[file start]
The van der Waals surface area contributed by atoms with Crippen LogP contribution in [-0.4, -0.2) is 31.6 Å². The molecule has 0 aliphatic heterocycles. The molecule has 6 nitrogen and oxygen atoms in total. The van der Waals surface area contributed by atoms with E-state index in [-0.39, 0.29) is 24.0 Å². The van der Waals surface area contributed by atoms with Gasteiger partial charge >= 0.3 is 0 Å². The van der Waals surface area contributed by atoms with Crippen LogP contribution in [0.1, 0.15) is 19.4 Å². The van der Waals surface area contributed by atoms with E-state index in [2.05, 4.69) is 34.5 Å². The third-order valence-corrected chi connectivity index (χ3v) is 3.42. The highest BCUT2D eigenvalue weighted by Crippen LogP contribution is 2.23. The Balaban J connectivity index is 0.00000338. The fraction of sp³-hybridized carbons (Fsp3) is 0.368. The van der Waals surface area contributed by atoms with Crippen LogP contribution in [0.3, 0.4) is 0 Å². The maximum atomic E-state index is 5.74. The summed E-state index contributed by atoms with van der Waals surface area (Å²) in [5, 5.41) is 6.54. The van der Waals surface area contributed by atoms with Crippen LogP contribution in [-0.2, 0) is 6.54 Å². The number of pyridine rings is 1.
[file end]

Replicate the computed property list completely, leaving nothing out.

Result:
The van der Waals surface area contributed by atoms with Crippen LogP contribution in [-0.4, -0.2) is 31.6 Å². The molecule has 0 aliphatic heterocycles. The molecule has 6 nitrogen and oxygen atoms in total. The van der Waals surface area contributed by atoms with E-state index in [-0.39, 0.29) is 24.0 Å². The van der Waals surface area contributed by atoms with Gasteiger partial charge >= 0.3 is 0 Å². The van der Waals surface area contributed by atoms with Crippen LogP contribution in [0.1, 0.15) is 19.4 Å². The van der Waals surface area contributed by atoms with E-state index in [2.05, 4.69) is 34.5 Å². The third-order valence-corrected chi connectivity index (χ3v) is 3.42. The highest BCUT2D eigenvalue weighted by Crippen LogP contribution is 2.23. The Balaban J connectivity index is 0.00000338. The fraction of sp³-hybridized carbons (Fsp3) is 0.368. The van der Waals surface area contributed by atoms with Crippen LogP contribution in [0.3, 0.4) is 0 Å². The maximum atomic E-state index is 5.74. The summed E-state index contributed by atoms with van der Waals surface area (Å²) in [5, 5.41) is 6.54. The van der Waals surface area contributed by atoms with Crippen LogP contribution in [-0.2, 0) is 6.54 Å². The number of pyridine rings is 1.